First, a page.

Adapted from Game-Based Learning in Action: How an Expert Affinity Group Teaches with Games by Matthew Farber published by Peter Lang.
Professor Karen Schrier, Founding Director of the Games & Emerging Media program at Marist College, developed the Ethics, Practice, and Implementation Categorization (EPIC) Framework in 2015 for the use of use video games in ethics education, proposing seven educational goals, and 12 strategies for ethics games. For example, the video game Journey can help students to convey emotion and perspective, while iCivics’ Argument Wars teaches the deliberation of real world issues.
Games offer more to players than goals of winning. The experiences along the way may often present ethical challenges to players. The idea of the EPIC Framework is to be a tool for teachers to refer to when considering which games to use in classrooms. The goals and strategies were drawn from a literature review of vetted frameworks. Schrier told me:
I thought about the different types of goals a teacher might have in trying to teach ethics. Goals might be building ethical awareness, enhancing character, or helping students practice reflection. I also looked at 12 different strategies that might be used in ethics education, things like role-play or modeling of behavior, simulating scenarios or issues. I used it to help teachers understand the appropriate game to meet their own goals and strategies.
Educational goals also include enhancing emotional intelligence, practicing self-care, and cultivating facility with major ethics issues, approaches, and frameworks. The 12 strategies game designers use to deepen a player’s understanding of ethics are:
- Emotion, mood, and tone
- Diaries or personal reflection devices
- Role-taking and role-playing
- Story or narrative
- Modeling through avatar or character
- Choices and consequences
- Social interaction and collaboration
- Deliberation, dialogue, and discourse
- Applications to real-world issues
- Procedural exploration and interaction
- ‘Nudges’ or contextual and/or personalized clues
When considering a game to teach ethics, Schrier said one must consider what might be the best match for the teacher’s classroom. “The context and goals of the classroom need to be at the forefront,” said Schrier. You can’t just drop in [the US History game series] Mission US, or [the immigration game] The Migrant Trail without thinking through the kinds of strategies and goals you want to meet.” Educators must also play the game in advance and “think about the maturity of the students and the goals they have,” Schrier told me in 2016.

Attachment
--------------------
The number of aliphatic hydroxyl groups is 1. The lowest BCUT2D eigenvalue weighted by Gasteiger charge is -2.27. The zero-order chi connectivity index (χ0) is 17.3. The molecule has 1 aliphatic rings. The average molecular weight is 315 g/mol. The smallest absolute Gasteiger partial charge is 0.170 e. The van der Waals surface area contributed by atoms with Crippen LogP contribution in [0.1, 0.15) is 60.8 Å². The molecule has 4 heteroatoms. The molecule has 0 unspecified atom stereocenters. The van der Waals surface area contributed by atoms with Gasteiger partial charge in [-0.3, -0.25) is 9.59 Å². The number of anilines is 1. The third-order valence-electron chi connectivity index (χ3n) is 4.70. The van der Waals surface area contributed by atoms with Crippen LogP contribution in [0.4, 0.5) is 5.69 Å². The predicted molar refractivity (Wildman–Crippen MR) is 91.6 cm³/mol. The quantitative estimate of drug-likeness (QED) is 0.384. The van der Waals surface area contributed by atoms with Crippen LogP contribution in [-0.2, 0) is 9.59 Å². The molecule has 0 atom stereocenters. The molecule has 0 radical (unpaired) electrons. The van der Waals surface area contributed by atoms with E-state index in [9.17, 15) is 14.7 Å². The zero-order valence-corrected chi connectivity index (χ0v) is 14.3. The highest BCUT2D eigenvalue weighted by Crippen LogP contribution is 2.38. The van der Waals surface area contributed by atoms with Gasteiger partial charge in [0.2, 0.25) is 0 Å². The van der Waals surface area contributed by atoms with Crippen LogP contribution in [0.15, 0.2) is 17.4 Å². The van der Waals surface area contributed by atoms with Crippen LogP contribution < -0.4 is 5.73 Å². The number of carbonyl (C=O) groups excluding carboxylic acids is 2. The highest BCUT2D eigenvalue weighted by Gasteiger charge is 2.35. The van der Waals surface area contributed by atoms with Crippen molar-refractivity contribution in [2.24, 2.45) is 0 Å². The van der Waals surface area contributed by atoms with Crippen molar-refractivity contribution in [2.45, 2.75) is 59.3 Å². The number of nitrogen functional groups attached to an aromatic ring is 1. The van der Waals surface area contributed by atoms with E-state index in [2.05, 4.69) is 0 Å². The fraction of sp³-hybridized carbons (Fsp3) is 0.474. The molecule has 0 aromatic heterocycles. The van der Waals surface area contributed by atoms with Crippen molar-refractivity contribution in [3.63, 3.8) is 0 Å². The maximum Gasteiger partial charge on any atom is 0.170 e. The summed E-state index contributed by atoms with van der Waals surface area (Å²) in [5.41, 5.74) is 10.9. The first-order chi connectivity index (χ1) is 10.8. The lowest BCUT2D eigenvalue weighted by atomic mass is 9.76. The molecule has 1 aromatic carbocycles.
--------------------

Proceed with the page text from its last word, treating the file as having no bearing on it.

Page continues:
Members of The Tribe, an affinity group of game-based learning teachers, use games as a safe space for students to experiment with identity. Using Gone Home, Paul Darvasi (who also reports on game-based learning for MindShift) and Alexander Husøy’s students became the character Katie Greenbriar in a role-playing game as they explored an empty house filled with family secrets. Then they engaged students in discussions about a game’s mood and tone Through World of Warcraft, Peggy Sheehy asked her students about their hero’s journey through adolescence. Glen Irvin had his students learn Spanish by role-playing as businesspersons in Minecraft game and then reflected on the acquired learned vocabulary on his Schoology page.
Schrier’s list of strategies includes the use of open-ended assessments for student reflections. The way students interact with games is different. “Everybody is different,” said Schrier. “We [as designers] might go in thinking we’re making this great educational game. But games, like people, are complex. Not everyone will respond to every game the same way.”
Matthew Farber, Ed.D. is an assistant professor of Technology, Innovation, and Pedagogy at the University of Northern Colorado. With Karen Schrier, he co-authored the UNESCO MGIEP working paper, The Limits and Strengths of Using Digital Games as “Empathy Machines.” He is also the author of Gamify Your Classroom: A Field Guide to Game-Based Learning — Revised Edition, and Game-Based Learning in Action: How an Expert Affinity Group Teaches with Games.